"The attire of the climbers is initially startling. Men cling to drain pipes in Plimsolls and trousers, clamber up ornate decorative work barefoot, wedge themselves between pillars in suits and dress shoes, looking all the more strange in their 1930s street clothes. Occasionally, a policeman shouts feebly from the ground like a scene out of Keystone Cops. Sometimes funny, other times outright goofy, the photographs never shake an unsettling eeriness that accompanies the deep blacks and extreme variants of grays in the edifices. At times, the climber can be hard to spot within the photograph; periodically they appear like apparitions on spires, hanging precariously off gutters and window ledges."—From the review by Sarah Bradley

The Return
By Adrain Chesser

Selected as one of the Best Books of 2014 by:
Andy Adams

"Ah yes, the photos. They're quite entertaining. Chesser counters between formal portraiture and set pieces in an entertaining mix. He mixes straight landscape and human activity, and along the way manages to convey the story of Coyote Camp, or at least some of it. His use of light is exquisite. If it's sometimes overly sentimental, that can be excused by the subject matter. This is the new Utopia remember, the great un-Spinning. It must be presented as Heroic. Most importantly the photos convey an intimacy dependent on exclusive access, as Chesser had to track down the tribe and then live among them for many months to capture these scenes. The investment pays off with the photographs."—From the review by Blake Andrews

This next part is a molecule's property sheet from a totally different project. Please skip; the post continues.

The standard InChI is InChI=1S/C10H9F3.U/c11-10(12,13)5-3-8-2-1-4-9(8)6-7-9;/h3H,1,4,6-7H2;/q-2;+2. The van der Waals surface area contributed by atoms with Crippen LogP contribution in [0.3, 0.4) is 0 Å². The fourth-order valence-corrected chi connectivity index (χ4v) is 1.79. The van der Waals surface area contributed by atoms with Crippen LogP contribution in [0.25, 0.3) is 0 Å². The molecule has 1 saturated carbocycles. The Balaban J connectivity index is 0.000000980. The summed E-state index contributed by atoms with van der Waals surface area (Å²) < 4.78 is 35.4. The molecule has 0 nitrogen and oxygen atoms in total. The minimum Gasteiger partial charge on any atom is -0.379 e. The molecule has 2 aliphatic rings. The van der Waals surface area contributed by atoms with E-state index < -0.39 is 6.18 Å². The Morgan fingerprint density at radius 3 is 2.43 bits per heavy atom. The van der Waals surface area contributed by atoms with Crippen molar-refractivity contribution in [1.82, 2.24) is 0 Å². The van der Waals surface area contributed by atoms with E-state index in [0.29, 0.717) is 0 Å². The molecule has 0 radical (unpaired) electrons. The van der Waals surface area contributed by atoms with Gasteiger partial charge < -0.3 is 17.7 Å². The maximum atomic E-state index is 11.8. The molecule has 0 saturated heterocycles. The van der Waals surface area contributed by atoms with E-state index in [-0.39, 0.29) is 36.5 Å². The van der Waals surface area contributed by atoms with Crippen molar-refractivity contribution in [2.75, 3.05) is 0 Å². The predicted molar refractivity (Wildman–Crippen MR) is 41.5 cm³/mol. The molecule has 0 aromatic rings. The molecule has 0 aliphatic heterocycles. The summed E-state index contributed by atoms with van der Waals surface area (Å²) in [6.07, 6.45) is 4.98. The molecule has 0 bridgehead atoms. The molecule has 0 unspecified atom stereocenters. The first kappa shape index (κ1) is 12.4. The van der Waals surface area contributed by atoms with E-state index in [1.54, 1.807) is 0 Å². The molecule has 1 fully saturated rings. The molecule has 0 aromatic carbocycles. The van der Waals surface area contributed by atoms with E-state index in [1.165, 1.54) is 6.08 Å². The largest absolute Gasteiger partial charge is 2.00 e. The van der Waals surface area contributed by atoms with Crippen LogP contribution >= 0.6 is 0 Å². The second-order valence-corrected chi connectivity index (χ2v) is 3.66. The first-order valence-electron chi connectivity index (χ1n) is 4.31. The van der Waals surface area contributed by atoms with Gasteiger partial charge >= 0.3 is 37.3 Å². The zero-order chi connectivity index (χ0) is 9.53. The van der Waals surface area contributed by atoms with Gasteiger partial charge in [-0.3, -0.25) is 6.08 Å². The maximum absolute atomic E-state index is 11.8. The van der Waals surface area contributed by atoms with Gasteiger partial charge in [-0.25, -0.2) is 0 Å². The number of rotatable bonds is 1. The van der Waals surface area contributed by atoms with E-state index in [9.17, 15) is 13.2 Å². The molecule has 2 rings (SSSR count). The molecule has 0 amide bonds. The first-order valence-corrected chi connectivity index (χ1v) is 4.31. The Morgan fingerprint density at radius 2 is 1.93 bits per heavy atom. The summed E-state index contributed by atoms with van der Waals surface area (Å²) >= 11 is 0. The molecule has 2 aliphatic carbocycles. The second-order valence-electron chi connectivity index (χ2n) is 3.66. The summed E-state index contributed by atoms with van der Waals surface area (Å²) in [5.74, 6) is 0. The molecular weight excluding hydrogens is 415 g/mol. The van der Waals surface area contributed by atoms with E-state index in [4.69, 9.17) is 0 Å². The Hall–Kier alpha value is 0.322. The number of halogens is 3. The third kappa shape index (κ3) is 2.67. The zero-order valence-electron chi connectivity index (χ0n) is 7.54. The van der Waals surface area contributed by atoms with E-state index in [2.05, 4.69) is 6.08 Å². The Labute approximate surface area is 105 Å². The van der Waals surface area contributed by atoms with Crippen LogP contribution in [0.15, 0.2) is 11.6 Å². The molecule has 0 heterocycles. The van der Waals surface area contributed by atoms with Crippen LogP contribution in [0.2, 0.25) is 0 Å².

By Geert Goiris

Selected as one of the Best Books of 2014 by:
Sara Skorgan Teigen

"Geert Goiris has struck again, following last year’s Lying Awake with a new book of only 30 or so haunting photographs — landscapes, trees, rock formations, man-made objects and images of people who look like they are waiting for something to happen, or maybe it just happened? The quiet tension about the pictures reminds me of the French TV series The Returned. Both get under my skin and I don’t want to look away."—From the Book of the Week pick by Tricia Gabriel

By Alejandro Cartagena

Selected as one of the Best Books of 2014 by:
Sarah Bradley
Cristina de Middel
Jeffrey Ladd
Colin Pantall
Martin Parr

"Cartagena photographed the cars from a pedestrian bridge above a six-lane highway that led to the wealthy suburbs of Monterey, a continuation of his fascination with the relationship between the urban and suburban, between the rich and the poor, the dynamics of a place where the workers are trucked in by the day to build the houses, tend the gardens and clean the swimming pools of Monterrey’s suburban rich."—From the review by Colin Pantall

By H. Lee

Selected as one of the Best Books of 2014 by:
Melanie McWhorter

"The latest is (an alias) H. Lee. Her book Grassland is a photographic profile of marijuana farming in Southern Humboldt County. Located in redwood country about 200 miles north of San Francisco, this region is perhaps the national epicenter of high-grade marijuana production. I spent my childhood here and I know the area well, so I found the scenes in Grassland of particular interest. But I think the book will be worthwhile for readers from other areas too, as marijuana's appeal knows no geographic boundaries."—From the review by Blake Andrews